People loved the unique sounds of the four musical groups: MDT 3, the Steve Johnson Group, the Fort Collins Four Tuba Quartet, and the String Quartet Con Brio.
I’ve already written about the Fort Collins Four Tuba Quartet and the Steve Johnson Group, but MDT 3 and the String Quartet Con Brio deserve some attention.
Tim Van Schmidt is a craftsman, and a freelance writer and photographer. He specializes in writing about contemporary music on the local and national level. An experienced writer, Van Schmidt wrote for The Coloradoan as the music columnist, for the Fort Collins Forum as the entertainment columnist, as well as edited for Scene Magazine, of which he is a co-founder. Since then, Van Schmidt has been publishing his writing and photographs online.
Van Schmidt’s photography career really blossomed because of his writing. When attending concerts to write a review, he was always asked, “Do you also want a photo pass?” Since then, he has photographed many artists, such as Clapton, Springsteen, U2 – and of course our Streetmosphere performers!
Tim followed the end of the 2011 Streetmosphere program and photographed eight of the performers in Old Town. This year, Van Schmidt says that “checking up on Streetmosphere is a regular part of my summer!!” He has photographed twenty-two of our artists so far in both our downtown and Front Range Village locations.
Live music is what keeps Van Schmidt ticking, and Fort Collins doesn’t disappoint. Out of the hundreds of cities he has visited, he says that “Fort Collins has gone way beyond the average city.” Our city provides programs like Noontime Notes in Oak Street Plaza, concerts in Old Town square, FOCOMX, Bohemian Nights at New West Fest, and of course Streetmosphere to promote live music and its native artists.
Van Schmidt enjoys the diversity and accessibility Streetmosphere offers and says that “it would be a crime not to take advantage of what is offered in so much abundance.”
There is just something about old-timey music that makes people want to dance, and Sawmill’s music is no different. The duo set up on the corner of Mountain and College, in front of Cache Bank, last Saturday night where they were met with an enthusiastic crowd who, you guessed it, couldn’t help but stop and dance.
The banjo and fiddle pair consists of Beth and Eric, who have casually been playing music together for three years, but only formed Sawmill about a year ago. In previous years, Beth and Eric attended Streetmosphere as spectators, but decided this year it would be fun to audition and here they are!
Sawmill draws in crowds with a fun, relaxed set, encouraging people to interact and dance along. The duo’s laidback attitude helps to create a carefree performance environment where people can just enjoy themselves and have a good time.
Sawmill will be performing at both the downtown and south locations of Streetmosphere all summer long. For more information about the band, including a schedule of their upcoming performances, check out their website.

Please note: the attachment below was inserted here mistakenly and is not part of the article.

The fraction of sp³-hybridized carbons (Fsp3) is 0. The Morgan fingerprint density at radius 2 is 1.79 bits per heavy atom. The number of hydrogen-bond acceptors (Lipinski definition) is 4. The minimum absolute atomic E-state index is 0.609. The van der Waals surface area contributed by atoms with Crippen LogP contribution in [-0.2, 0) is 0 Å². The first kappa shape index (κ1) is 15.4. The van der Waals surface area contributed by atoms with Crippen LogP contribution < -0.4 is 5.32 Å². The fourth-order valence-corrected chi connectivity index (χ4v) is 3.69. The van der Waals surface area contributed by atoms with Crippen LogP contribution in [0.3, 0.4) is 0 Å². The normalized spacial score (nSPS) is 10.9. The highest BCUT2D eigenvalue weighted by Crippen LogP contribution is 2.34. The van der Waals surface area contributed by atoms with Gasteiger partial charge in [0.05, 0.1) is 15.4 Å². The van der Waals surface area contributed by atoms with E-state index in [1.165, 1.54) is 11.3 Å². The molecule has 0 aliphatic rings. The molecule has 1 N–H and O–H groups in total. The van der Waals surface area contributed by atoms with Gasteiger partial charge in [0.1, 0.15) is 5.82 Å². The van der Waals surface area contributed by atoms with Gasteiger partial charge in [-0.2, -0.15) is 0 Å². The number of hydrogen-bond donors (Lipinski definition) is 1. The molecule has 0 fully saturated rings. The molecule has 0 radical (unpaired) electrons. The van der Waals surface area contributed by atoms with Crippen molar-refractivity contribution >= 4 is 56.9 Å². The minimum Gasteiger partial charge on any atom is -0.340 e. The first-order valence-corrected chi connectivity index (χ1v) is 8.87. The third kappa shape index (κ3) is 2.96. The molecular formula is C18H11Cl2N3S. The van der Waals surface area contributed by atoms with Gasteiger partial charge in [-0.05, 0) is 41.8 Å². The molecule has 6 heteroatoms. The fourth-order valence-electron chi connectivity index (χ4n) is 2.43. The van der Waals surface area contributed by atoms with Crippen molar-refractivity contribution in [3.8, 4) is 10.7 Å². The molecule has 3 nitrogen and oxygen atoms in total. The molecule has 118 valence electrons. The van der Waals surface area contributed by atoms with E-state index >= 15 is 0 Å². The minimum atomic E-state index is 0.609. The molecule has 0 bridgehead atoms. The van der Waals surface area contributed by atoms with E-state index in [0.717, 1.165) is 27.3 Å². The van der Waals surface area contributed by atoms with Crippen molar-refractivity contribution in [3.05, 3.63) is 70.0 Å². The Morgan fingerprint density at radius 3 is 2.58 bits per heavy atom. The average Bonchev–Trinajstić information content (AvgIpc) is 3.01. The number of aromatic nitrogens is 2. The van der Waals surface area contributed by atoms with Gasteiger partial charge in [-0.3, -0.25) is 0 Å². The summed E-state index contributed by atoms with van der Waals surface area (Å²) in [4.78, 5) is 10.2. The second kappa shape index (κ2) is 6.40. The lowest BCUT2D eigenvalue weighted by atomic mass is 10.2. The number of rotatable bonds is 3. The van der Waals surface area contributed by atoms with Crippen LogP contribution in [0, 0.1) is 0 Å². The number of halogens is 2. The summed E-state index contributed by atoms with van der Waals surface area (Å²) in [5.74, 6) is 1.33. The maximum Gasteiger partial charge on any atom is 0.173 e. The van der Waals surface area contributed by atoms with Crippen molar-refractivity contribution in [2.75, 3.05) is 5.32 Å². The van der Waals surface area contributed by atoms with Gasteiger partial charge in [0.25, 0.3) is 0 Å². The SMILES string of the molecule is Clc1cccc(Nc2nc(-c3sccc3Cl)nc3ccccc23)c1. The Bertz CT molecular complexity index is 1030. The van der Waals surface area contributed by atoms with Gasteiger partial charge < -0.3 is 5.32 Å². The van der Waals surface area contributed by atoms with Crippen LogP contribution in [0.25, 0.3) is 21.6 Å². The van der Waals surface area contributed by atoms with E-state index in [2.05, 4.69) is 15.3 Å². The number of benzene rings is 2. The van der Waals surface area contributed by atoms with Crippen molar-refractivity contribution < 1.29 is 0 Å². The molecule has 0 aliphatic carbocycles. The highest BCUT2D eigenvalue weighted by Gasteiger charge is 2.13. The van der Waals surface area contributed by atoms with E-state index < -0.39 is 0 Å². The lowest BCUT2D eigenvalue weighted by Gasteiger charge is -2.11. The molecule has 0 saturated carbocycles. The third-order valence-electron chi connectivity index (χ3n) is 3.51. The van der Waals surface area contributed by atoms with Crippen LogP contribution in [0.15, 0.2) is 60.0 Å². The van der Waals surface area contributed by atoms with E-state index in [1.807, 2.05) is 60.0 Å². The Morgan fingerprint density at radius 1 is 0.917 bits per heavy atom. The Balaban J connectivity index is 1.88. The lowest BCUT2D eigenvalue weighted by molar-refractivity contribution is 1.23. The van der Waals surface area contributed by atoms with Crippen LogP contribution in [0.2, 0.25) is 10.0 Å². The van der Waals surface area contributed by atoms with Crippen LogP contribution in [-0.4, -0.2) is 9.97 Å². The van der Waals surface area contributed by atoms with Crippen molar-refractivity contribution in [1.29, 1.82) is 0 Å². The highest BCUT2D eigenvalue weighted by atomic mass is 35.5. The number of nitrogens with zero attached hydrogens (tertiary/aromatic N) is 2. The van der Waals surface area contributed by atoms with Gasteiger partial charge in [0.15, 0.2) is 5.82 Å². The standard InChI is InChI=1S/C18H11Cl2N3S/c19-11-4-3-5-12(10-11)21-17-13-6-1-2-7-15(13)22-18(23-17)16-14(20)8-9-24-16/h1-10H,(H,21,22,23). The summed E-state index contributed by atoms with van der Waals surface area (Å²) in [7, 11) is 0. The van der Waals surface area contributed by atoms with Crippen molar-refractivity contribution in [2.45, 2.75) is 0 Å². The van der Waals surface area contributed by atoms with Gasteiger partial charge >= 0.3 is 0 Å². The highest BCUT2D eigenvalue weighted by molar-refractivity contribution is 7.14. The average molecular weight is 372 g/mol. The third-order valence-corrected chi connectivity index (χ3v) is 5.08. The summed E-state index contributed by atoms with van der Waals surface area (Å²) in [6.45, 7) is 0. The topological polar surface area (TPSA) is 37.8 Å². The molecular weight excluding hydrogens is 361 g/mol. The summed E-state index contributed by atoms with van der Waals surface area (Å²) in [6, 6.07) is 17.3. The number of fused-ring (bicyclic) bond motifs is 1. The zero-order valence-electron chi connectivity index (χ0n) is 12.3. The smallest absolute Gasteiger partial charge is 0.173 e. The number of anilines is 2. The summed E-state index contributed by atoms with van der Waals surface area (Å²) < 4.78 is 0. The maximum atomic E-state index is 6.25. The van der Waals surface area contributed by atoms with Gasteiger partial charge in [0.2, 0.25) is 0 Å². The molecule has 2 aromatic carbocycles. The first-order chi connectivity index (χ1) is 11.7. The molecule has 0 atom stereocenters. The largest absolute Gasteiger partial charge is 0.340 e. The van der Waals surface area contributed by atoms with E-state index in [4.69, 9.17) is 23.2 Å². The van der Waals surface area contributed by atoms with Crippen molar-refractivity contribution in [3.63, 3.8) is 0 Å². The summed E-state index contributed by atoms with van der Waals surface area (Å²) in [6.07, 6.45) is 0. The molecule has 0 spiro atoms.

To find out more about the Streetmosphere artists and schedules, be sure to check out our Facebook page or our website. While you’re there, be sure to take our survey to let us know what you think for a chance to win a prize! And don’t forget, while you’re at next week’s event, pick up a guidebook to learn more about the sponsors that make Streetmosphere possible!
All of Streetmosphere’s performers are impressive. The musicians invoke spontaneous dancing by people walking past. The dancers draw huge crowds of people to watch and participate. But the visual artists often don’t receive the recognition they deserve. They sit quietly in front of their project for hours, painting, drawing, carving or sewing, and occasionally stop to chat with a passerby. Their craft doesn’t gather as much attention as the noisy musicians or the lively dancers, but the visual artists are just as important to Streetmosphere’s success as any.
Among the performers of this past weekend, some notable visual artists deserve some attention. These visual artists include HalfMoon Arts, Art on Mountain, and Chris Bates.
HalfMoon Arts is an arts apprenticeship program for youth ages 13 to 21. The youth who participate in Streetmosphere all design, carve, and paint totem poles in Oak Street Plaza. They begin with a log that has been flattened on one side. The artists must first shave down the surface of the log until it becomes smooth. Then they draw out their design in pencil on the log and begin carving into the wood. Once it has been carved to their liking, they paint it, mount it, and add any additional features—one of the artists added a tiny strand of lights to her totem pole. The artists can then opt to sell their work to the public and generate a small income.
The motto for Streetmosphere is, “Expect surprise around every corner,” and the group, Viewsic Art, represents that to a T. Viewsic combines beautiful music and singing, with the artistic stylings of Streetmosphere solo artist, Chris Bates, for an overall unique performance.
Set up in Old Town Square this past Sunday, Viewsic Art drew in a crowd of curious bystanders. Some members of the crowd danced, clapped or sang along to the music, while others stopped to admire Chris’ artwork. Whatever they did, the audience as a whole was completely captivated by the performance.